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Volume 9, Issue 2
February 2012

Oh the words one learns…
by Lauretta Young

I have recently learned about irruptive birds. The definition of irruptive is, “an influx of birds either of a species not normally observed in an area or in greater numbers than normally observed or in a different season than generally observed.”

It amuses me when American Robins show up on the Audubon Society rare bird alert in winter months because most of them do in fact leave for the winter. While they are incredibly common in the spring and summer months here they are relatively rare in the winter. I experienced an afternoon last month when our cherry tree was full of robins. They must have been migrating in a flock since I have not seen any since. I am reminded that Robins are the first birds to sing around 4 am in the spring with their “cherrio cherri up “ songs. It’s very quiet at that time in the winter…

Cedar Mill News
Tundra swan with ID band at a Cedar Mill pond. Photo © 2012 by Jeff Young

Our most rare back yard bird was a single Tundra Swan who appeared in our wetlands in January. The folks who have lived next door for about 25 years had never seen a swan in the wetlands, so this definitely qualifies as an irruptive species, at least for our little area.

The swan was lovely. It was banded and its neckband had a number indicating it was part of an avian flu study originating in Alaska. I was able to find out that this bird, a female, was banded in White Salmon, Alaska, when she was about two years old. Where she has traveled since that time I don’t know. Several of her banding cohorts are currently in the Ridgefield National Wildlife refuge in Washington. Why she became separated from the flock is a mystery. However, this bird appeared to find a new flock of Canada and Cackling geese, which is great for socializing and protection from predators.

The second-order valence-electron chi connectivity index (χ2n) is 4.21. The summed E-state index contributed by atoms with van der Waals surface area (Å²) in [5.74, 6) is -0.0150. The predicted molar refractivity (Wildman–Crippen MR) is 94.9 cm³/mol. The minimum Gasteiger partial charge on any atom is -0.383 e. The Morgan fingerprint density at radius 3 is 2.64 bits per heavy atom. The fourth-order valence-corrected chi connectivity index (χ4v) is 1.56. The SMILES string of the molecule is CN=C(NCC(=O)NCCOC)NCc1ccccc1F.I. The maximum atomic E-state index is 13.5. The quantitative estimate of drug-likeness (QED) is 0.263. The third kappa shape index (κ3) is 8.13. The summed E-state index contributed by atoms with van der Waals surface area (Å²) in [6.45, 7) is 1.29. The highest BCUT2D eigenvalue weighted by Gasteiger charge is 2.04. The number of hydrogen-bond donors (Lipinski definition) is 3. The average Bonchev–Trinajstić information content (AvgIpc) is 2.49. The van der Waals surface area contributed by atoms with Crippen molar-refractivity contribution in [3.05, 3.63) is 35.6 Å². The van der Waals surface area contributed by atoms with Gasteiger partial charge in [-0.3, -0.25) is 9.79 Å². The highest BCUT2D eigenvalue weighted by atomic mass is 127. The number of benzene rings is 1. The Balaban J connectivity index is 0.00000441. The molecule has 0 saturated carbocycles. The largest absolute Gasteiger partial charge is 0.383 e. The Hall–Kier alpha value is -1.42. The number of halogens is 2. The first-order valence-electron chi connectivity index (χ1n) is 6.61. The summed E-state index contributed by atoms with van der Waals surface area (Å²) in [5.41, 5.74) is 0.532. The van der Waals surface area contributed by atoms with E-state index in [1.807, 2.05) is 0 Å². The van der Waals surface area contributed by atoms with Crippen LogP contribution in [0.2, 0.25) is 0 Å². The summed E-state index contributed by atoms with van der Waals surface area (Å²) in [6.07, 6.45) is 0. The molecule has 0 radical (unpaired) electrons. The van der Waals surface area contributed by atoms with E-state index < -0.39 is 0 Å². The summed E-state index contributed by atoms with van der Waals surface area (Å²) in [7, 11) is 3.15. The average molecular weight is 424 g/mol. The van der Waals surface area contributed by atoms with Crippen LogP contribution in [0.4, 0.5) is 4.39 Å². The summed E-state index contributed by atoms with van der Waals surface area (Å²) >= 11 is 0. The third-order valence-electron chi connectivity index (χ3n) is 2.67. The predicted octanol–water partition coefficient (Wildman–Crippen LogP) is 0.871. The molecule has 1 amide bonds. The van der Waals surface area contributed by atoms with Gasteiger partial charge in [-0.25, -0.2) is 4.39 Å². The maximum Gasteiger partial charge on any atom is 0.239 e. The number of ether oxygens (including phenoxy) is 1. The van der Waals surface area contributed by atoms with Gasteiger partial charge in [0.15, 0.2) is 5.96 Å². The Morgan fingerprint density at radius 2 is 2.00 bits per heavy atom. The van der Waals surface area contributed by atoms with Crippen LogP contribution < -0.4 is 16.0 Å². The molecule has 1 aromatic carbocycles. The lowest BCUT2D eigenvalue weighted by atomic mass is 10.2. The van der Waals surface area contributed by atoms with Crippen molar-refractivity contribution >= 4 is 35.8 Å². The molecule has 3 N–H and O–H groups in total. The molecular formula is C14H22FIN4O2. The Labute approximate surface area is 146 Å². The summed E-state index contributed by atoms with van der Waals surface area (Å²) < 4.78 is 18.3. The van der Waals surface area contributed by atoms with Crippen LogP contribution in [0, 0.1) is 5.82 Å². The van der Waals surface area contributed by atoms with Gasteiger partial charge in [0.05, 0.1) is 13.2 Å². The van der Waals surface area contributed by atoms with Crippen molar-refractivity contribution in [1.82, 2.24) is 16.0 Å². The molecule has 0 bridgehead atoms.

Other irruptive species are being found more and more in Oregon. This winter we have had unusual ducks, including Ring Necked ducks, Common Mergansers, as well as many Green Winged Teals and Hooded Mergansers. Who knows why we have so many of these “unusual” birds in our ponds. Of particular note are the sightings of Snowy Owls in the Northwest. I have not seen any in my back yard but am always hopeful…

So birding can be a treasure hunt for rare creatures but now I know the scientific term is “irruptive.” Keeps my brain active but mostly makes me look out the windows… have fun looking.

Lauretta Young MD is a retired chief of psychiatry at Kaiser (2009) who now teaches resiliency skills at PSU Community Health, and leadership at OHSU Division of Management and Mind Body medicine at OHSU School of Medicine. She also has a private bird tour service—check out her web site at for a description of tours in Cedar Mill, the metro area and beyond. Check out more photos at Jeff Young’s web site at



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